|Senate Counsel & Research||State of Minnesota|
|S.F. No. 2574 - Elections Miscellany|
|Author:||Senator Ann H. Rest|
|Prepared by:||Peter S. Wattson, Senate Counsel (651/296-3812)|
|Date:||March 11, 2008|
Section 1 comes from S.F. No. 758 (Rest), which passed the Senate in 2007. It exempts lobbying activities related to a ballot question from campaign finance reporting requirements. In a decision dated August 15, 2006, the Campaign Finance and Public Disclosure Board dismissed a complaint by Minnesota Citizens in Defense of Marriage against OutFront Minnesota for having failed to register a political committee for the purpose of supporting or opposing a bill that would have placed on the ballot a proposed constitutional amendment to define marriage as between one man and one woman. The reason for the dismissal was that, after the complaint was filed, OutFront Minnesota did register a political fund for that purpose and retroactively filed with the Board reports of its receipts and expenditures related to the constitutional amendment proposal. The receipts and expenditures of the political fund were the same as those reported by OutFront Minnesota for its lobbying activities related to the constitutional amendment bill in the Legislature.
Section 1 exempts lobbying activities related to qualifying a question for placement on the ballot from those that must be reported by a political committee or political fund. Expenditures for lobbying activities must be reported by the lobbyist and lobbyist principal under Minn. Stat. § 10A.04. So, expenses for lobbying for or against a constitutional amendment in the Legislature would continue to be reported as lobbying expenses, but would not need to also be reported as campaign expenditures by a political committee or political fund. The section is effective retroactively from January 1, 2008.
Sections 2 to 4 come from S.F. No. 123 (Rest), which passed the Senate in 2007.
Section 2 requires an unregistered political committee, political fund, principal campaign committee, or party unit to register with the Board of Campaign Finance and Public Disclosure within 24 hours after it has received a loan or contribution that must be reported to the Board within that time.
Section 3 makes several changes to the reporting of last-minute contributions, that is, contributions received after the last regular reporting date before an election, which is 15 days before the state primary, ten days before the general election, and seven days before a special primary or special election.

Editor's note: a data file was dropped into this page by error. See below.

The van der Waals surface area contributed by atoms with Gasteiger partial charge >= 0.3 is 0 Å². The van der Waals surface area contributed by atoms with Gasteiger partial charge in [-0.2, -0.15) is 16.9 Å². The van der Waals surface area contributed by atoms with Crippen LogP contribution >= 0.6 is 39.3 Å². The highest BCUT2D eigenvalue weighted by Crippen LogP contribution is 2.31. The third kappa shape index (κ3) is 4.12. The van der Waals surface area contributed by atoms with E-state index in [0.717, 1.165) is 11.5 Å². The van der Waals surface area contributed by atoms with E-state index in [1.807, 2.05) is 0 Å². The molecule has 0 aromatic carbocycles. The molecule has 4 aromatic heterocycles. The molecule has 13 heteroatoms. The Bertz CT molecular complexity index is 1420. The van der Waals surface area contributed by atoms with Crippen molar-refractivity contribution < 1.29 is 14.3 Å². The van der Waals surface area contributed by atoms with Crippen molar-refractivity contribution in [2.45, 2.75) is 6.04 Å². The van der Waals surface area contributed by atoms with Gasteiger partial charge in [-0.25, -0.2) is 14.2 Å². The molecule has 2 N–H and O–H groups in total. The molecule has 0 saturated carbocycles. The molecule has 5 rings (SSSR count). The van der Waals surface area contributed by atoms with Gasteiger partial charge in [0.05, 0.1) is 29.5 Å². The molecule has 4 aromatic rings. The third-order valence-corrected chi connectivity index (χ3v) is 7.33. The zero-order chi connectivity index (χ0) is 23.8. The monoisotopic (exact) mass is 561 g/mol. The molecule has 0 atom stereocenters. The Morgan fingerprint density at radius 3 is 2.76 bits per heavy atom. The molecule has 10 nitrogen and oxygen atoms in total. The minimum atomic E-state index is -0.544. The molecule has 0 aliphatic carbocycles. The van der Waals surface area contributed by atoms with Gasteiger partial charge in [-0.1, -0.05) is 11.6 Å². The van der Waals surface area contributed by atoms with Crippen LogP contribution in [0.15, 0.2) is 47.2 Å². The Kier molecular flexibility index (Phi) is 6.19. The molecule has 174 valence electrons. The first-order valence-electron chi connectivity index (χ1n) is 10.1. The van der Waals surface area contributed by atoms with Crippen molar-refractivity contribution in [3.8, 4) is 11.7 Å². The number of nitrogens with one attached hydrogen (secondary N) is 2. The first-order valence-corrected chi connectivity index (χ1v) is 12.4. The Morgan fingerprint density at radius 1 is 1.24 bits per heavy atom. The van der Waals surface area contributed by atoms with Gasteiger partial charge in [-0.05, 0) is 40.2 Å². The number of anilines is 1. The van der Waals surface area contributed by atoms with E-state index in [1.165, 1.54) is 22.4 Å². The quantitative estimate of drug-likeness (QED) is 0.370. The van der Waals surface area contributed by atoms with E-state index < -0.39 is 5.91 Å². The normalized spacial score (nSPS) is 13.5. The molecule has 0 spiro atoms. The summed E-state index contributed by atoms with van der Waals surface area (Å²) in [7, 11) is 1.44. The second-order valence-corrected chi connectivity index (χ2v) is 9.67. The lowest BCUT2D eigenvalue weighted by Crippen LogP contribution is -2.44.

Section 4 advances the deadline for filing the affidavit of contributions that is required for a candidate to be eligible to receive a public subsidy from September 1 to the deadline for reporting receipts and expenditures before the primary, that is, 22 days before the primary. It is effective July 1, 2008, and applies it to contributions made on or after that date.
Sections 5 and 6 come from S.F. No. 208 (Sheran), which passed the Senate as part of two other bills in 2007. They provide for delivery of absentee ballots to an agent of certain persons and return of ballots by the agent.
Section 5 authorizes the county auditor or municipal clerk to deliver an absentee ballot to the agent designated under section 6 of a voter who would have difficulty getting to the polls because of incapacitating health reasons, or who is disabled, or who is a resident of a facility providing assisted living services governed by Minnesota Statutes, chapter 144G.
Section 6 authorizes a voter who would have difficulty getting to the polls because of health reasons, or who is disabled, or who is a resident of a facility providing assisted living services governed by chapter 144G, to designate an agent to deliver absentee ballots to the voter and return them by 3:00 p.m. on election day. The agent may deliver ballots to no more than three persons in an election.
Section 7 is part of the agreement between the Secretary of State and the Governor. It advances from July to June the deadlines for political parties to furnish lists of election judges to county auditors and for county auditors to furnish lists of election judges to municipal clerks.
Sections 8, 13, and 16 come from S.F. No. 753 (Rummel), which passed the Senate in 2007. They authorize appointment of election judges not affiliated with a political party.
Section 8 authorizes municipalities to appoint, after the party lists are exhausted, persons not affiliated with a major political party to serve as election judges, provided that each precinct must have at least two judges who are affiliated with different major political parties.